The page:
5 education myths

Robert Maranto and Michael Q. McShane list their five favorite myths about public education, starting with “the cutback myth.”

Most Americans believe that their public schools are underfunded, and struggling to get by on declining resources. . . . In constant dollars, education spending rose from $1,214 in 1945 to just under $10,500 in 2008. . . . What’s far more important is how that money is spent.

“More money means better schools” is myth #2.

While expenditures have been increasing over the past several decades, performance has not. The National Assessment of Educational Progress has been given to a representative sample of U.S. students since the early 1970s, and the results have been basically flat. Similarly, the graduation rate for students has remained stagnant, as well, at about 75 percent nationwide. While some might argue that students today are somehow more expensive to educate, it should be noted that in this time period, rates of child poverty have declined and, in theory, technological advances should have been able to automate and thus decrease the price of some of the processes of schooling.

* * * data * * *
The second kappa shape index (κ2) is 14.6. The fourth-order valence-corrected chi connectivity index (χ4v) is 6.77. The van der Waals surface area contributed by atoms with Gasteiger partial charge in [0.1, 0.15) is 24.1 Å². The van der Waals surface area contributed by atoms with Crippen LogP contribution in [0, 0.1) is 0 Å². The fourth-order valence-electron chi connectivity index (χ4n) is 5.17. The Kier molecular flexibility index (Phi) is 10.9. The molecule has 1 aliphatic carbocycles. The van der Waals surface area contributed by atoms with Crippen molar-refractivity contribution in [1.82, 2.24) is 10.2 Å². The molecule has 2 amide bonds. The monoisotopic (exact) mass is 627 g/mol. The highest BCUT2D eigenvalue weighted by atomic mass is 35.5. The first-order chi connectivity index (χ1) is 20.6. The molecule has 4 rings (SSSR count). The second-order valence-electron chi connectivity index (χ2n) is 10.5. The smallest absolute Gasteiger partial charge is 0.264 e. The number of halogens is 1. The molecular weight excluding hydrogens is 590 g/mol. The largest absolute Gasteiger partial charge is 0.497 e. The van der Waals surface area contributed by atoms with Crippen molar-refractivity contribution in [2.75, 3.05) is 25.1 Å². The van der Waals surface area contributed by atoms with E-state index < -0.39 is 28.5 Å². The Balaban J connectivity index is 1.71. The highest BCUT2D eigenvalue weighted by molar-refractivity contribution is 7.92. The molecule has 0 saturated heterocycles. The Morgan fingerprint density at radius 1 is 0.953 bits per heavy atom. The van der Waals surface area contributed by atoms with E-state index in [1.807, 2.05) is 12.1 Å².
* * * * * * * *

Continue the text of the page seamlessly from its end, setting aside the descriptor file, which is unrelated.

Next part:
It’s also a myth that “our schools are going to hell in a handbasket.”  NAEP shows our schools aren’t getting any worse.

Myth #4: Choice will solve everything. Nope.

The “most insidious and dangerous myth” is that “schools don’t matter” when it comes to educating disadvantaged children, they write.

“It’s poverty, stupid!” the familiar refrain repeats.

. . . This is simply not accurate. We know, as a result of the measurements imposed by No Child Left Behind, that there are hundreds of schools across the country that are succeeding in educating poor students – charter schools, private schools, traditional public schools. And, if you ask them how they do it, as we asked the leader of one of the most successful systems of charter schools in America, they’ll say, “good teaching, and more of it.”

This is not to say that poverty does not play a major role and that broken homes and dangerous neighborhoods do not present serious hurdles that students need to overcome in order to learn. What it does tell us is that those hurdles are not insurmountable.

American public education has started to foster innovation and reward excellence, conclude Maranto and McShane, authors of a new book, President Obama and Education Reform: The Personal and the Political.

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